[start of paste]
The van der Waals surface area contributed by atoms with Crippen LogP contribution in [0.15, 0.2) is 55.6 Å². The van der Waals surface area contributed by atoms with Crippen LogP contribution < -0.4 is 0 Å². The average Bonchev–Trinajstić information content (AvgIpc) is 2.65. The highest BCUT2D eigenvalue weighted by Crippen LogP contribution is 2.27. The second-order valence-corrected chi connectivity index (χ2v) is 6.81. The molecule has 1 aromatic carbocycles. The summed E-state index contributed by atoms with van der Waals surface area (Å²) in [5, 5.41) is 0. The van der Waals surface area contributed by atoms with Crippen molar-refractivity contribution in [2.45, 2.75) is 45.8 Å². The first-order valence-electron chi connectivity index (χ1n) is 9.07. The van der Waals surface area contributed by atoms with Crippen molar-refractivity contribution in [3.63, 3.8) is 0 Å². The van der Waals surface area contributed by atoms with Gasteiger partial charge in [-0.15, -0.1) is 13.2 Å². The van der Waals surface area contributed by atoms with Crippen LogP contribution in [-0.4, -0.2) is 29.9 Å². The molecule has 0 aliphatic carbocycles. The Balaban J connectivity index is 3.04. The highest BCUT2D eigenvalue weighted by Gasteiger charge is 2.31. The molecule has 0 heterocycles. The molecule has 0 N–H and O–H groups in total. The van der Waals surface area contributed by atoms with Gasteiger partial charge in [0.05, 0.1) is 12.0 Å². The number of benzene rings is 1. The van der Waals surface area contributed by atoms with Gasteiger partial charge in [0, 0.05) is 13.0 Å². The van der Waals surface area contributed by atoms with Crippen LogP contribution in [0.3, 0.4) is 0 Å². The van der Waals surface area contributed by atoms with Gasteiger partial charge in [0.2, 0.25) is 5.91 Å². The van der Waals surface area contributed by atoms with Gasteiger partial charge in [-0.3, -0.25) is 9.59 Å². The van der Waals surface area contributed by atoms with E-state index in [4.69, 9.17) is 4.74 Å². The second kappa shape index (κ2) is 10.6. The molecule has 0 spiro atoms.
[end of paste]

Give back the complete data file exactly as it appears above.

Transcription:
The van der Waals surface area contributed by atoms with Crippen LogP contribution in [0.15, 0.2) is 55.6 Å². The van der Waals surface area contributed by atoms with Crippen LogP contribution < -0.4 is 0 Å². The average Bonchev–Trinajstić information content (AvgIpc) is 2.65. The highest BCUT2D eigenvalue weighted by Crippen LogP contribution is 2.27. The second-order valence-corrected chi connectivity index (χ2v) is 6.81. The molecule has 1 aromatic carbocycles. The summed E-state index contributed by atoms with van der Waals surface area (Å²) in [5, 5.41) is 0. The van der Waals surface area contributed by atoms with Crippen molar-refractivity contribution in [2.45, 2.75) is 45.8 Å². The first-order valence-electron chi connectivity index (χ1n) is 9.07. The van der Waals surface area contributed by atoms with Crippen molar-refractivity contribution in [3.63, 3.8) is 0 Å². The van der Waals surface area contributed by atoms with Gasteiger partial charge in [-0.15, -0.1) is 13.2 Å². The van der Waals surface area contributed by atoms with Crippen LogP contribution in [-0.4, -0.2) is 29.9 Å². The molecule has 0 aliphatic carbocycles. The Balaban J connectivity index is 3.04. The highest BCUT2D eigenvalue weighted by Gasteiger charge is 2.31. The molecule has 0 heterocycles. The molecule has 0 N–H and O–H groups in total. The van der Waals surface area contributed by atoms with Gasteiger partial charge in [0.05, 0.1) is 12.0 Å². The number of benzene rings is 1. The van der Waals surface area contributed by atoms with Gasteiger partial charge in [0, 0.05) is 13.0 Å². The van der Waals surface area contributed by atoms with Crippen LogP contribution in [0.3, 0.4) is 0 Å². The van der Waals surface area contributed by atoms with Gasteiger partial charge in [0.2, 0.25) is 5.91 Å². The van der Waals surface area contributed by atoms with Gasteiger partial charge in [-0.3, -0.25) is 9.59 Å². The van der Waals surface area contributed by atoms with E-state index in [4.69, 9.17) is 4.74 Å². The second kappa shape index (κ2) is 10.6. The molecule has 0 spiro atoms.